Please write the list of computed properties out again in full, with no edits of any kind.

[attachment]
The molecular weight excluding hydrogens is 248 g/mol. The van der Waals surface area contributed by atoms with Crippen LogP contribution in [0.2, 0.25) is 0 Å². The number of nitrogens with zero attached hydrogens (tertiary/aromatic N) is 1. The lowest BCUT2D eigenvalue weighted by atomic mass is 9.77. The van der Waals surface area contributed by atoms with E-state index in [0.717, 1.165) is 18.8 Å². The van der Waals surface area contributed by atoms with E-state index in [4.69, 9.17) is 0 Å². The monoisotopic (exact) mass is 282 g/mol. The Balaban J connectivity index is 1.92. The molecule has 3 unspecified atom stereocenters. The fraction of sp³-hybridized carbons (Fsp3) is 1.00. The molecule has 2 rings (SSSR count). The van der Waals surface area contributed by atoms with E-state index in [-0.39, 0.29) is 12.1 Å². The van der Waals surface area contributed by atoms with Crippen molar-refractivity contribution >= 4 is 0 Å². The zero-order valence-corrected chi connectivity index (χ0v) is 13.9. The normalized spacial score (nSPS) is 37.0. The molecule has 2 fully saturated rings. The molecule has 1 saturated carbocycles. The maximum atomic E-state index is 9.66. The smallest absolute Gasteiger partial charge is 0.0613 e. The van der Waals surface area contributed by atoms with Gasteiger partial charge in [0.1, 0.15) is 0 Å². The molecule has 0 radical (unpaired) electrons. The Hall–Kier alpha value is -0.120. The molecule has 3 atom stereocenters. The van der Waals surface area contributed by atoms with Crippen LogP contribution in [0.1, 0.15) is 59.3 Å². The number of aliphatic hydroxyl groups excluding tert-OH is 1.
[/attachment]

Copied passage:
The molecular weight excluding hydrogens is 248 g/mol. The van der Waals surface area contributed by atoms with Crippen LogP contribution in [0.2, 0.25) is 0 Å². The number of nitrogens with zero attached hydrogens (tertiary/aromatic N) is 1. The lowest BCUT2D eigenvalue weighted by atomic mass is 9.77. The van der Waals surface area contributed by atoms with E-state index in [0.717, 1.165) is 18.8 Å². The van der Waals surface area contributed by atoms with E-state index in [4.69, 9.17) is 0 Å². The monoisotopic (exact) mass is 282 g/mol. The Balaban J connectivity index is 1.92. The molecule has 3 unspecified atom stereocenters. The fraction of sp³-hybridized carbons (Fsp3) is 1.00. The molecule has 2 rings (SSSR count). The van der Waals surface area contributed by atoms with E-state index in [-0.39, 0.29) is 12.1 Å². The van der Waals surface area contributed by atoms with Crippen molar-refractivity contribution >= 4 is 0 Å². The zero-order valence-corrected chi connectivity index (χ0v) is 13.9. The normalized spacial score (nSPS) is 37.0. The molecule has 2 fully saturated rings. The molecule has 1 saturated carbocycles. The maximum atomic E-state index is 9.66. The smallest absolute Gasteiger partial charge is 0.0613 e. The van der Waals surface area contributed by atoms with Gasteiger partial charge in [0.1, 0.15) is 0 Å². The molecule has 0 radical (unpaired) electrons. The Hall–Kier alpha value is -0.120. The molecule has 3 atom stereocenters. The van der Waals surface area contributed by atoms with Crippen LogP contribution in [0.1, 0.15) is 59.3 Å². The number of aliphatic hydroxyl groups excluding tert-OH is 1.